Further Response to Professor Bryan Caplan

Professor – I think you tried to hard to refute the claim that Singapore is not a democracy. Still, you failed, and I will come back to that. What I really really want to know is, how can a libertarian of all people – democracy or otherwise – support the PAP? “The best policies in the world” I think is how you put it. Maybe I don’t know much about libertarians but I thought the idea was about small government and personal freedoms? How does small government fit in with 85% of people living in government subsidised housing? When the government uses your government subsidised house as a stick to beat you with at election time? When the company that builds those houses is owned by the PM’s wife? Further, in my twitter feed today I got a link to a parliamentary debate [8] from a few years ago wherein the government threatened to withdraw their kindergartens from opposition wards?? Is this the (small?) government you are such a fan of?

As an economist, I suppose you understand the importance of saving for retirement. In Singapore the government legislates that all citizens and “permanent residents” have to save for retirement by buying government debt … and the interest rate is lower than inflation. Small or big, as an economist I wonder how you can justify this as anything other than appalling? What was that phrase again … “best policies in the world”. Can you justify that please?

Onto democracy and a bit about the history of political opposition in Singapore, this is the environment we are working with. You describe Singapore’s opposition as “hamstrung” by the peculiarities of the PAP system, but don’t see this as an indication that democracy is critically wounded in Singapore?

While you may be right that there are currently no political detainees in Singapore, you conveniently neglect to mention all the abuses that political opponents have suffered over the years. It is these abuses that deter Singaporeans from getting involved in opposition politics and winning elections. In 1966 Chia Thye Poh [1] was arrested. He was never charged or tried. After the release of Nelson Mandela, Chia became the longest-serving political prisoner in the world. Including his incarceration and time under effective house arrest with various other restrictions on his movements, Chia was denied his freedom for 32 years. Impressive in a country where life imprisonment (at that time) meant 20 years, or 14 with good behaviour. Chia now lives in exile. Is this a minor indignity?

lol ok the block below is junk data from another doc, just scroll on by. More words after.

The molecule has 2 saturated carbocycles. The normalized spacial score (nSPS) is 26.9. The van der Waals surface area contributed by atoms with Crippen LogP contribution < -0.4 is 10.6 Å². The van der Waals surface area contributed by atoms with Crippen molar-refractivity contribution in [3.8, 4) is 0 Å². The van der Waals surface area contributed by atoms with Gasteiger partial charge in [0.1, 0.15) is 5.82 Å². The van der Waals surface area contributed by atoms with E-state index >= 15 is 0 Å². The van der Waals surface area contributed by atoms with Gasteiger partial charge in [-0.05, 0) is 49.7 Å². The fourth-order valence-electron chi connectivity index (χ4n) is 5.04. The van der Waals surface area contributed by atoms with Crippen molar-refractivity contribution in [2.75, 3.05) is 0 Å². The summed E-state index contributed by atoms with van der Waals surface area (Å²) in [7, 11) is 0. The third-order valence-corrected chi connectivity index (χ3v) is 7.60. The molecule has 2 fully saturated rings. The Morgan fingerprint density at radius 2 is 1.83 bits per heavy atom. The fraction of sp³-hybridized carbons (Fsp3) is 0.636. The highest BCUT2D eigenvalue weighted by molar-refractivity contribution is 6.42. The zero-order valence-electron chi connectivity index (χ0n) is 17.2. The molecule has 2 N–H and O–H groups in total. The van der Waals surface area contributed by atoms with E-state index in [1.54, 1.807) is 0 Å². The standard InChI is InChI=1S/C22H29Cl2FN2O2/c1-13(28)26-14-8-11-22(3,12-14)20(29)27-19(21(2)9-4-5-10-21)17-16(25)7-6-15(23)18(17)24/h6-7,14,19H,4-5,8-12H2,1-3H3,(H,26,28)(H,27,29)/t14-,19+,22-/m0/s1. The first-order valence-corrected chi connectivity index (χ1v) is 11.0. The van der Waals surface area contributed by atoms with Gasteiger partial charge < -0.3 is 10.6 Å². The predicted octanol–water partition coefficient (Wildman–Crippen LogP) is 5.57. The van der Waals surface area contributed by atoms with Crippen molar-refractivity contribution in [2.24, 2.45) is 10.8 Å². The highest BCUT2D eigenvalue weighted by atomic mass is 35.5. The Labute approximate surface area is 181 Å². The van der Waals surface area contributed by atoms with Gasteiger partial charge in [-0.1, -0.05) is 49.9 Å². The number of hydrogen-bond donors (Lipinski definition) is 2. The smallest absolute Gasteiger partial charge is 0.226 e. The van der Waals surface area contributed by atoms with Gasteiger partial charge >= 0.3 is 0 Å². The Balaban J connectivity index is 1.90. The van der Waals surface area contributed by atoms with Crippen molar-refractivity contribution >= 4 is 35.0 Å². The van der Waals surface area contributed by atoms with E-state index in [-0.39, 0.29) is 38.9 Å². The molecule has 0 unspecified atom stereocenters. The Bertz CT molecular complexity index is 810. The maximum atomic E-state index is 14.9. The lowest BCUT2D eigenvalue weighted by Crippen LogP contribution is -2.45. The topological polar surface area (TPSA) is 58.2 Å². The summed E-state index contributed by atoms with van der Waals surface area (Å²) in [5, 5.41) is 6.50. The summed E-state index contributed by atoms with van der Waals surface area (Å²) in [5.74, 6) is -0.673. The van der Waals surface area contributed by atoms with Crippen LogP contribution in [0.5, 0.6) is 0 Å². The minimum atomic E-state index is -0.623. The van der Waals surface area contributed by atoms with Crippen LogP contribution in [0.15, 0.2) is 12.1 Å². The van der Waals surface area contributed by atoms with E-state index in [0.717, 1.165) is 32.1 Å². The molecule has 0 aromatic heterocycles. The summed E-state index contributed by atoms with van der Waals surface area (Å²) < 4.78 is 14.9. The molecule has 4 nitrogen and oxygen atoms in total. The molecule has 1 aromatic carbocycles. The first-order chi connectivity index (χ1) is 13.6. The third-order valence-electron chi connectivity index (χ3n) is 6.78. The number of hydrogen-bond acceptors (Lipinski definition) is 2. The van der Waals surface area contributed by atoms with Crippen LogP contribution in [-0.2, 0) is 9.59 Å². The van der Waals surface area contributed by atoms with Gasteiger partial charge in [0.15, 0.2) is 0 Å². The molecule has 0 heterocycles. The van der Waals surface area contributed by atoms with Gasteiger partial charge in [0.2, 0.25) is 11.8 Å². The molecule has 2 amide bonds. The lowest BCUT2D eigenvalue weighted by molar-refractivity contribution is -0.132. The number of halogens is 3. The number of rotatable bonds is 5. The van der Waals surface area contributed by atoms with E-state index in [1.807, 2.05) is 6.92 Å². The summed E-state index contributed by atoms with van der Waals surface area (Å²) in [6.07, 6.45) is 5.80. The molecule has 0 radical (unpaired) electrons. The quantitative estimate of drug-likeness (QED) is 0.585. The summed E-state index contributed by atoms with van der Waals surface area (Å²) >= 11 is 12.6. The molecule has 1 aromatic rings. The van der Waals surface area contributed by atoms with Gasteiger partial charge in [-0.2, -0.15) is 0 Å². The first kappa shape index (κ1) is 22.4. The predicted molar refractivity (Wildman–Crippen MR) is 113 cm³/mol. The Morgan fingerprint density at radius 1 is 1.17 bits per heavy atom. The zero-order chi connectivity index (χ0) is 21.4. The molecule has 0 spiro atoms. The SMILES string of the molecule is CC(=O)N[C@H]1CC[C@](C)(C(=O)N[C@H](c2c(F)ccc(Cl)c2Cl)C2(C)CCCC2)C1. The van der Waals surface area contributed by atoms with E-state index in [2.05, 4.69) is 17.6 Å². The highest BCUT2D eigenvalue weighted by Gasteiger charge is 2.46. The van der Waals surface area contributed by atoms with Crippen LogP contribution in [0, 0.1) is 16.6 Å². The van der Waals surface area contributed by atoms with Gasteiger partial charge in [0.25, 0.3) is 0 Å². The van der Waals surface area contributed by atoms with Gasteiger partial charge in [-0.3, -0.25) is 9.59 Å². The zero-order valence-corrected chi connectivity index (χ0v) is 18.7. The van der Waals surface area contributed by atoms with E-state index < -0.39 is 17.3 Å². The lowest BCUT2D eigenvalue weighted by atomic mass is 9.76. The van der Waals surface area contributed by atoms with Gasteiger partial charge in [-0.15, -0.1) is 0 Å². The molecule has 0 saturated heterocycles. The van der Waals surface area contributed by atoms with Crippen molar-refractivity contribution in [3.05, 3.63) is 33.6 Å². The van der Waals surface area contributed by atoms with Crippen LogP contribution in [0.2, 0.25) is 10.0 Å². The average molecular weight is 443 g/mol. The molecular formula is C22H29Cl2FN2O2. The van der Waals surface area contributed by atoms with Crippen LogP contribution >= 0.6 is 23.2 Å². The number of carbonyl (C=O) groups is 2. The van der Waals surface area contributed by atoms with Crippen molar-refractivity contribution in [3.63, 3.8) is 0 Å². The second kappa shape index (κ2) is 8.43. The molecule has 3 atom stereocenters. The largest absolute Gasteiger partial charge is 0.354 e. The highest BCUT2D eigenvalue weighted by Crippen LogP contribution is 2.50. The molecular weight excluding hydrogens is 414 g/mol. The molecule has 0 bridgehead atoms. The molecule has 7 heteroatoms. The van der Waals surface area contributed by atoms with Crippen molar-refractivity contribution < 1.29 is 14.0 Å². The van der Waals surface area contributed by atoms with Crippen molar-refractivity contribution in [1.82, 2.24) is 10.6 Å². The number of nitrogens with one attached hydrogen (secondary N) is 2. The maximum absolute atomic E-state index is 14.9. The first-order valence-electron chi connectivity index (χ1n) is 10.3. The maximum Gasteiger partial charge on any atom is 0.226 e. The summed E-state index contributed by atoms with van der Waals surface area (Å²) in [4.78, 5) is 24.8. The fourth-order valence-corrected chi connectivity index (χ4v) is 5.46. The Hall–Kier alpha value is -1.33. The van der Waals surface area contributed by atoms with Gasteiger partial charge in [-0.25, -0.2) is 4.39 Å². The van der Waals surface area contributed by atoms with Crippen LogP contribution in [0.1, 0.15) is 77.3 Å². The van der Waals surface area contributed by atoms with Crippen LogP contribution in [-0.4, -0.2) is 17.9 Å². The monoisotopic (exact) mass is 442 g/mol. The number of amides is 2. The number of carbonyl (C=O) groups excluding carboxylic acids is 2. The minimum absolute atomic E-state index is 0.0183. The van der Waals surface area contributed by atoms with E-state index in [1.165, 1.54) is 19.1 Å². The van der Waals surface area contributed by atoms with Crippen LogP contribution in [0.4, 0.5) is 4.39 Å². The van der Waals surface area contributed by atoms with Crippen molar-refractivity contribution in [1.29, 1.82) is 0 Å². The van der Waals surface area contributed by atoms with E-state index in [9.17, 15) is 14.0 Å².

More recently in 1997 Tang Liang Hong [2] stood for election with the Workers Party. Purely on the basis of the number of opposition candidates fielded, it was an election the PAP literally could not lose. But they decided to destroy Tang anyway. His case is complicated but suffice to say 13 PAP MPs sued him and won eight million in damages, not just against him, but also his wife, who had nothing to do with the case. His appeal was fought by a QC from England but was unsuccessful. You mention that the PAP’s peculiar restrictions “shield people from criticism, not policies” but I think Mr Tang would disagree. The 1997 election came not long after the “Hotel Properties Scandal” [3] wherein Lee Kuan Yew and many of his extended family had purchased cut price properties from a public company of which Lee’s uncle was a director. Despite Singapore having a “Corrupt practices Investigation Bureau”, Lee decided to take care of the HPL scandal by having his government colleagues investigate the matter to clear his name. Tang, not unreasonably, suggested CPIB would be better placed to take care of such an investigation. This is not a form of abuse. Yet it is this, amongst other things, that he was sued for. The dichotomy between protecting people and policies is a false one. If the policy is a corrupt one, set up by a person to protect themselves, how does one criticise this without facing a multi million dollar law suit? Let us not forget that the Judge in Tang’s case had also bought cut price apartments from Lee’s uncle [4]. Tang now also lives in exile. Is this also a minor indignity?